Many Hondurans blame Hernández for furthering the decline of their country, and celebrations broke out when he was extradited.


Sitting alongside the reporters in the front row at the trial recently, sisters Eugenia Brown, 69, and Aurora Martinez, 64, nodded their heads at stories about murder, drug trafficking and corruption. They gasped during testimony that Hernández had ordered his police chief to assassinate rivals.


The sisters, Honduran immigrants, said they had traveled from New Jersey and the Bronx to watch justice being served at last.


“It’s embarrassing for Honduras, but it’s also a good thing because, at the end of the day, we want justice,” Brown said.


Martha Rochez, 60, another Honduran immigrant who now lives nearby in Chinatown, walked out of the courtroom visibly upset and leaned against a wall.


“I want to see him in jail. He made us suffer. He made my family suffer,” she said. “I couldn’t stand to hear what they had done to my country. My back is in pain just listening to the way they acted toward our people.”


Some 2,000 miles away in Honduras, whose population of 10 million is barely larger than that of New York City, the case is a sensation from the Mosquito Coast to Tegucigalpa. Roughly half the population lives in poverty, gang violence is endemic and the country’s per capita gross domestic product is only about $3,400, compared with $83,000 in the United States.


“JOH may be guilty there, but the damage to the country has been done,” said Suyapa Mendez, 63, a vegetable seller in a Tegucigalpa market who used a common nickname for Hernandez.


Some residents of the capital were taking bets on which figures from the country’s overlapping worlds of crime and government might be called to testify next. Some political allies of Hernández called the case payback for his lack of cooperation with U.S. authorities and expressed skepticism that he could get a fair trial.


But Mario Sierra, 69, a cabinetmaker who has been following the trial on television in his workshop, said Hondurans were “grateful that they took him, because nothing could be done to him here.”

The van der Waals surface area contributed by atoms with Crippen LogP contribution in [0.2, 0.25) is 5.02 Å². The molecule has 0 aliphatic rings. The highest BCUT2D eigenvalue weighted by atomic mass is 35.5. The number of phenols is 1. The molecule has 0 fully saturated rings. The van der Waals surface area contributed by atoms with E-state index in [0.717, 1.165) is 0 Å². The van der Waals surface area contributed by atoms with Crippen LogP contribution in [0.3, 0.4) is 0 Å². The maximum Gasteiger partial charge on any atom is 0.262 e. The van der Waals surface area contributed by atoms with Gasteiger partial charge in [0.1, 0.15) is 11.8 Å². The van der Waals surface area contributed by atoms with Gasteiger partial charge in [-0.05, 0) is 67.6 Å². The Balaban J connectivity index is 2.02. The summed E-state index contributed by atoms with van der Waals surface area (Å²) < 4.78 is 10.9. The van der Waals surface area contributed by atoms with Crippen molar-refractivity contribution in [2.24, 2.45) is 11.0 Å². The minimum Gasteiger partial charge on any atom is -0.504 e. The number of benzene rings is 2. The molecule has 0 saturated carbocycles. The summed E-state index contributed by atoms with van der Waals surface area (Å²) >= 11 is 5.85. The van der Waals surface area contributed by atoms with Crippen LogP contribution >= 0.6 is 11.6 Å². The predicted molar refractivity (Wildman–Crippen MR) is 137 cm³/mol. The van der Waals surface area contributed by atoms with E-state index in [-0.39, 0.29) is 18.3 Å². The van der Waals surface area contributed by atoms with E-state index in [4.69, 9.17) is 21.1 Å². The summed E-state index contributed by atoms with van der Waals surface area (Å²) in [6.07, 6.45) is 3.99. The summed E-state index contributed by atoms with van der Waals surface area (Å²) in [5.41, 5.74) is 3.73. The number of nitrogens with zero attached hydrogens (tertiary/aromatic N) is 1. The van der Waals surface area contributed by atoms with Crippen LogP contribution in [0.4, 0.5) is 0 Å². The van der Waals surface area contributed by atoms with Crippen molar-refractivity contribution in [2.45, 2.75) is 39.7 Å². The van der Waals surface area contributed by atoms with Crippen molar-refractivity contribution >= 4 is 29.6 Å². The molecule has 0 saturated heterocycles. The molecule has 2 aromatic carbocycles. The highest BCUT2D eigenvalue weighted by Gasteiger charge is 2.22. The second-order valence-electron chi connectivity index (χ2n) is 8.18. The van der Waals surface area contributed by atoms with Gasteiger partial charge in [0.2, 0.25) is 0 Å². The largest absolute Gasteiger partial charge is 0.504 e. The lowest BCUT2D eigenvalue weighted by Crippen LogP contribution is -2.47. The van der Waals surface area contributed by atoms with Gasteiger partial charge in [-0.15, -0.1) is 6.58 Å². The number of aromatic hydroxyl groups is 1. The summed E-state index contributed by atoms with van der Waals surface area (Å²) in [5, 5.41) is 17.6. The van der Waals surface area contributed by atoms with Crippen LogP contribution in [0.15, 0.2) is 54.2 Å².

“We already know that he is a narco. We always knew it here,” he said, “but only the gringos could condemn him.”


New York City is roughly one-third Hispanic, but Hondurans — dispersed throughout pockets of the Bronx, Queens and Brooklyn — make up only roughly 0.5% of the total population, paling in number compared with groups like Puerto Ricans and Dominicans, and in more recent years, Mexicans and Ecuadorians.


Decades of corruption, crime and unemployment also drove waves of Hondurans to the United States, helping to explain a sign held by a demonstrator outside the courthouse recently: “Narco-government forces people to emigrate.”


Victor Velasquez, 47, stood watching it all and taking photos. He said he had driven all night with his wife and their teenage son from Virginia to bring a friend, also a Honduran immigrant, to an asylum hearing in lower Manhattan.


“These are trials that we can’t have in our countries; it shows the level of corruption we have there, that other countries must intervene,” said Velasquez, who added that corruption in the Honduran government had driven away the nonprofit where he worked, costing him his job.


Outside, Alex Laboriel, 41, from Brooklyn, called it difficult — embarrassing even — to watch his native country’s former president on trial.


“There are a lot of feelings of indignation,” he said. “It’s a pain that isn’t just felt in a courtroom. It’s a pain that we’ve had to understand by living through it.”


“I just wish this were happening in Honduras,” he added.


Rommel Gómez, 40, a journalist for Radio Progreso, called the trial a test for every Honduran.


“It’s not just Juan Orlando Hernández who is on trial,” he said. “It’s the state.”